The study further investigates why county officials’ hometown connections led to more severe building damage during the earthquake. Four pieces of evidence suggest that insufficient building code enforcement by the government may be the cause:
• Hometown connections mainly matter for buildings in moderately affected regions, where seismic intensity matches resistance requirements (Figure 3). These buildings should have survived, but suffered greater than expected damage, a pattern often indicative of corner-cutting and code violations.
• The negative consequences are mostly observed for officials directly responsible for public administration and legal enforcement (i.e., governors) rather than those with more political authority to set agendas (i.e., party secretaries), implying that poor government enforcement may have contributed to noncompliance.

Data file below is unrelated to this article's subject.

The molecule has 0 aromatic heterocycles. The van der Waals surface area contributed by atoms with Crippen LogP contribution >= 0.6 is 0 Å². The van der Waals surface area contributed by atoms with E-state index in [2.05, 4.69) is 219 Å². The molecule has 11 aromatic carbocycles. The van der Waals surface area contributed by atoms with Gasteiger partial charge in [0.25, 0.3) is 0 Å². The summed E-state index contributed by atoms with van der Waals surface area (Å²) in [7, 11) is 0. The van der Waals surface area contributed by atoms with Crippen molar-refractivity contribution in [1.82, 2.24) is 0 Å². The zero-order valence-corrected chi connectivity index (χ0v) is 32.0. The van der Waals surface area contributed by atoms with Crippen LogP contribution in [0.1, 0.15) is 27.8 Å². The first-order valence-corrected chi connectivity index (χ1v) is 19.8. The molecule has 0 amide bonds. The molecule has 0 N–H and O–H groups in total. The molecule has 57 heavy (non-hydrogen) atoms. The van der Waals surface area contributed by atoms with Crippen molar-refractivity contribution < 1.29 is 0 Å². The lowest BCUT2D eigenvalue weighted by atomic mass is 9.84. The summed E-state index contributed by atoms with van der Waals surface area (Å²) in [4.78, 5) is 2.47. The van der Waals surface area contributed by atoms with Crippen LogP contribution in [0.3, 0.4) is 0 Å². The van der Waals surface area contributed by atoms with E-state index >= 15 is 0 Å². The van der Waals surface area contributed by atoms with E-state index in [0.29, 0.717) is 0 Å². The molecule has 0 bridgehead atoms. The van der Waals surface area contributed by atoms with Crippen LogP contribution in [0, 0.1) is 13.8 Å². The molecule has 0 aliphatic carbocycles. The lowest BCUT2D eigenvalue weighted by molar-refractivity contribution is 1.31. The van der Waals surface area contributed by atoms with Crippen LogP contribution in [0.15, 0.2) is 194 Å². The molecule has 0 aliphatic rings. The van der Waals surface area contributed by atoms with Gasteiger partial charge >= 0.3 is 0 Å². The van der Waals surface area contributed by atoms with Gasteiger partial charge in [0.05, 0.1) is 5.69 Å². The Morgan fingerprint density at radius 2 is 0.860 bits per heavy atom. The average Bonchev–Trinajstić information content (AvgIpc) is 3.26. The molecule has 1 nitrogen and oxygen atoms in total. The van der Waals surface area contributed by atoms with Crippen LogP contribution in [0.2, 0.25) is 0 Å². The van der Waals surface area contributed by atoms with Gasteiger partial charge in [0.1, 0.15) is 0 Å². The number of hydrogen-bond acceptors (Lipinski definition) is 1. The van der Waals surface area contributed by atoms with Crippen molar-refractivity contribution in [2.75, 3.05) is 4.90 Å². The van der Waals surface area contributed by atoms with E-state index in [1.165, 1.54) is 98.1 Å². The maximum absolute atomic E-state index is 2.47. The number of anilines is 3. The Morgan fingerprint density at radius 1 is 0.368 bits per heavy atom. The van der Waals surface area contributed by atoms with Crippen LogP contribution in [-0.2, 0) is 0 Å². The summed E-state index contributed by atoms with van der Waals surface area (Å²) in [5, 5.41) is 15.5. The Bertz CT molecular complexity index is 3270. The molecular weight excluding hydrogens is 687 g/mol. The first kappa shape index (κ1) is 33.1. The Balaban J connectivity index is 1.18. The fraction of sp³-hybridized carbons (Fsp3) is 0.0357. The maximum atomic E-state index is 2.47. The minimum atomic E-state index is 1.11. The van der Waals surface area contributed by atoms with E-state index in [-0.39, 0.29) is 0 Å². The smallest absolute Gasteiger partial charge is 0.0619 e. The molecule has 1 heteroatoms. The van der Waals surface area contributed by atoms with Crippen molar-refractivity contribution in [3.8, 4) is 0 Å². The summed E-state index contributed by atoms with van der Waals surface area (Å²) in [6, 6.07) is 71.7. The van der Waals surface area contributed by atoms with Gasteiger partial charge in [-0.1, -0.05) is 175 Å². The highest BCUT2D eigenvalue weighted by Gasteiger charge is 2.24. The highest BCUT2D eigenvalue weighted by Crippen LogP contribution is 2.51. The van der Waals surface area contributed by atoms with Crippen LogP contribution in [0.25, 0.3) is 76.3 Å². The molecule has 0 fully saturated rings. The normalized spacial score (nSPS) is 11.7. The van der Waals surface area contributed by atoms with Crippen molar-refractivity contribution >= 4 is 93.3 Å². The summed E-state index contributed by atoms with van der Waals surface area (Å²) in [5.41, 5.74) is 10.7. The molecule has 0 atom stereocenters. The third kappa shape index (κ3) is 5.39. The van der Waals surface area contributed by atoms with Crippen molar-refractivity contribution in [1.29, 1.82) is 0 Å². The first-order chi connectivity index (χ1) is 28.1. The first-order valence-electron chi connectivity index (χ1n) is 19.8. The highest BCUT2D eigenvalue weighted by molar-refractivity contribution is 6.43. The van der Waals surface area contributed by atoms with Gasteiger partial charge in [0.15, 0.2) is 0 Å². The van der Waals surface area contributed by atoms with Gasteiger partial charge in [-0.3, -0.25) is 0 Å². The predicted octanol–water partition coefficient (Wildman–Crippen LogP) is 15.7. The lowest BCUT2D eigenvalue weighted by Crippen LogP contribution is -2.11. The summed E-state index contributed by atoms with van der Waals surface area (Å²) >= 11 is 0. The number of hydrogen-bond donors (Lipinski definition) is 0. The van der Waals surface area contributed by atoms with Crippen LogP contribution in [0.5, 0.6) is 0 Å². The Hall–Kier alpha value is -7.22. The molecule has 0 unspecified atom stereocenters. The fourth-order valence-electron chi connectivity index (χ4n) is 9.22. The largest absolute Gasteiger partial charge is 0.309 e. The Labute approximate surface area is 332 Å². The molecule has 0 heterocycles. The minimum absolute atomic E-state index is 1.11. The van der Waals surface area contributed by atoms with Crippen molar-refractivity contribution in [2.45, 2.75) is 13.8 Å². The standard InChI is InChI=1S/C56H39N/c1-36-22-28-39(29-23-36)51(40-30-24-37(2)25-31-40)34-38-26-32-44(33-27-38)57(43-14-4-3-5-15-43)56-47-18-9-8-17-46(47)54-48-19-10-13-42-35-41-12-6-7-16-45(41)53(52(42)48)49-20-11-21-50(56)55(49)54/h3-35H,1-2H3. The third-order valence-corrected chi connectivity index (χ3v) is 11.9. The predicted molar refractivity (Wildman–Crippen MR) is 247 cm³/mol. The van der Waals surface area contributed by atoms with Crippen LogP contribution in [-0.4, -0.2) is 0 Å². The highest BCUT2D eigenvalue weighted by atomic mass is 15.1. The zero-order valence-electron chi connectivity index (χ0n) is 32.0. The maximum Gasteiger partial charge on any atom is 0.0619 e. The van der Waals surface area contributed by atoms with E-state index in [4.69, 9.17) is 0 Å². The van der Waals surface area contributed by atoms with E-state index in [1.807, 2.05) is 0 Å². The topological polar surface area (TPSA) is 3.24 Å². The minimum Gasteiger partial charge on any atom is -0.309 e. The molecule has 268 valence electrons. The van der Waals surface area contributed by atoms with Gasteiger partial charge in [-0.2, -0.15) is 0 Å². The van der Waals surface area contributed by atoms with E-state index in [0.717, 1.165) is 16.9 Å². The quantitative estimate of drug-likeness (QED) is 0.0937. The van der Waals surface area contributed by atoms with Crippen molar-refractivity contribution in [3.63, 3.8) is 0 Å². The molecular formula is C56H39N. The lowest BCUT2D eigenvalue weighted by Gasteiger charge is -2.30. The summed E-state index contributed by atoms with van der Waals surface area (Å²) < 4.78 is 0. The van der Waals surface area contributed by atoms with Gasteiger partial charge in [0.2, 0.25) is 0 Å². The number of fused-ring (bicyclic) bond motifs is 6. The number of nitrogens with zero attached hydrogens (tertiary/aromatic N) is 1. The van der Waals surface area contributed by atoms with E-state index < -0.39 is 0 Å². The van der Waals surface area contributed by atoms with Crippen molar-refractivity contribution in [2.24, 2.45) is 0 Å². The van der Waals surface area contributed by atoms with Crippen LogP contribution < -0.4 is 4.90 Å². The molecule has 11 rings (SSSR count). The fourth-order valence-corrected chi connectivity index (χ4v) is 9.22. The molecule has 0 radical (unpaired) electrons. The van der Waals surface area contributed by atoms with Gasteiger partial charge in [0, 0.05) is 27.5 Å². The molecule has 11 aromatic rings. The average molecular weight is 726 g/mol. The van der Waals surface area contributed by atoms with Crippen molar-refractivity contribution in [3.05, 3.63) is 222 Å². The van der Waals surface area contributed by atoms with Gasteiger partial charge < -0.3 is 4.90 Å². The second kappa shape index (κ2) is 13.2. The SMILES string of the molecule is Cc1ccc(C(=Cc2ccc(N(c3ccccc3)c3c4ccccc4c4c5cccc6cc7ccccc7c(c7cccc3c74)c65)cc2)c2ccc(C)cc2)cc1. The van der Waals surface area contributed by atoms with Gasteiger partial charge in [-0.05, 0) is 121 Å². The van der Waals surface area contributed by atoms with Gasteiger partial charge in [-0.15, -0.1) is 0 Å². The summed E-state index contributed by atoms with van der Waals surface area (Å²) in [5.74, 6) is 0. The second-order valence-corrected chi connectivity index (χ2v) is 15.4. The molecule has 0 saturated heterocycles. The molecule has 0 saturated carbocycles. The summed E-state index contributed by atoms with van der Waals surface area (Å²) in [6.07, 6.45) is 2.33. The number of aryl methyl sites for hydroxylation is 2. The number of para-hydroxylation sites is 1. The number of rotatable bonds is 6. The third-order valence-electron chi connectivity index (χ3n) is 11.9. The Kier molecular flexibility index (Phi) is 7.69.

• The effects are mainly found in schools and hospitals, while government headquarters, where officials themselves stay, appear unaffected. This suggests that connected officials enforced building codes effectively when they internalized the costs and benefits of building safety.
• Private enforcement, indicated by private investment or donations, helps mitigate or even offset the negative consequences of having connected officials.
Although no single piece of evidence is conclusive, taken together, they suggest that hometown connections may have led to weaker institutional enforcement, possibly due to shirking or corruption by connected officials.